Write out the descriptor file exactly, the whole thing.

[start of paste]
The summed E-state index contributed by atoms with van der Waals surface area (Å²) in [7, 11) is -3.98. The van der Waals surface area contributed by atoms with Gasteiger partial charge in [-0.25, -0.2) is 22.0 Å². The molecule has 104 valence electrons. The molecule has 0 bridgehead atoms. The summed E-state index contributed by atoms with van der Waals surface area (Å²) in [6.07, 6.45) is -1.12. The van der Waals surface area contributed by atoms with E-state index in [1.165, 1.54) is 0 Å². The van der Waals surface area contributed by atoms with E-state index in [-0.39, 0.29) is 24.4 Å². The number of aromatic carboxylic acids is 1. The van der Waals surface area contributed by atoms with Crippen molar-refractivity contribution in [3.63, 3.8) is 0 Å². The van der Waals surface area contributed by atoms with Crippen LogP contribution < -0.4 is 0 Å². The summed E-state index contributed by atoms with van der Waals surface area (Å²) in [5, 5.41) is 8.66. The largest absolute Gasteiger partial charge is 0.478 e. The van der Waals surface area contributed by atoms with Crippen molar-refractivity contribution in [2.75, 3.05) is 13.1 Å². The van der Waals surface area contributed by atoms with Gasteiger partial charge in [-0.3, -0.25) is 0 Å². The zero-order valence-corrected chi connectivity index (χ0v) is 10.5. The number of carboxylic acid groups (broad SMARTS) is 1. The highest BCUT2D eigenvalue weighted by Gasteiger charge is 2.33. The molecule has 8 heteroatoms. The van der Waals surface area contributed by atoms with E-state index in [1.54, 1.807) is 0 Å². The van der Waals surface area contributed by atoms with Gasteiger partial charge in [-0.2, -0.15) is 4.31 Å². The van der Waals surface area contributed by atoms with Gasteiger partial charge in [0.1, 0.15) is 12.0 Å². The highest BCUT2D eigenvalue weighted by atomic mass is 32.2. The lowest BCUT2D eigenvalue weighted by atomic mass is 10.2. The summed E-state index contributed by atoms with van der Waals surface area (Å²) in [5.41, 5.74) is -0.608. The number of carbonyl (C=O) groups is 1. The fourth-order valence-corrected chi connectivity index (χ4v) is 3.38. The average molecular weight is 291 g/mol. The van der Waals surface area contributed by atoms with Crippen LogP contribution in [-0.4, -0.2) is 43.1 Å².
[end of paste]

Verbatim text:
The summed E-state index contributed by atoms with van der Waals surface area (Å²) in [7, 11) is -3.98. The van der Waals surface area contributed by atoms with Gasteiger partial charge in [-0.25, -0.2) is 22.0 Å². The molecule has 104 valence electrons. The molecule has 0 bridgehead atoms. The summed E-state index contributed by atoms with van der Waals surface area (Å²) in [6.07, 6.45) is -1.12. The van der Waals surface area contributed by atoms with E-state index in [1.165, 1.54) is 0 Å². The van der Waals surface area contributed by atoms with E-state index in [-0.39, 0.29) is 24.4 Å². The number of aromatic carboxylic acids is 1. The van der Waals surface area contributed by atoms with Crippen molar-refractivity contribution in [3.63, 3.8) is 0 Å². The van der Waals surface area contributed by atoms with Crippen LogP contribution < -0.4 is 0 Å². The summed E-state index contributed by atoms with van der Waals surface area (Å²) in [5, 5.41) is 8.66. The largest absolute Gasteiger partial charge is 0.478 e. The van der Waals surface area contributed by atoms with Crippen molar-refractivity contribution in [2.75, 3.05) is 13.1 Å². The van der Waals surface area contributed by atoms with Gasteiger partial charge in [-0.3, -0.25) is 0 Å². The zero-order valence-corrected chi connectivity index (χ0v) is 10.5. The number of carboxylic acid groups (broad SMARTS) is 1. The highest BCUT2D eigenvalue weighted by Gasteiger charge is 2.33. The molecule has 8 heteroatoms. The van der Waals surface area contributed by atoms with E-state index in [1.54, 1.807) is 0 Å². The van der Waals surface area contributed by atoms with Gasteiger partial charge in [-0.2, -0.15) is 4.31 Å². The van der Waals surface area contributed by atoms with Gasteiger partial charge in [0.1, 0.15) is 12.0 Å². The highest BCUT2D eigenvalue weighted by atomic mass is 32.2. The lowest BCUT2D eigenvalue weighted by atomic mass is 10.2. The summed E-state index contributed by atoms with van der Waals surface area (Å²) in [5.41, 5.74) is -0.608. The number of carbonyl (C=O) groups is 1. The fourth-order valence-corrected chi connectivity index (χ4v) is 3.38. The average molecular weight is 291 g/mol. The van der Waals surface area contributed by atoms with Crippen LogP contribution in [-0.4, -0.2) is 43.1 Å².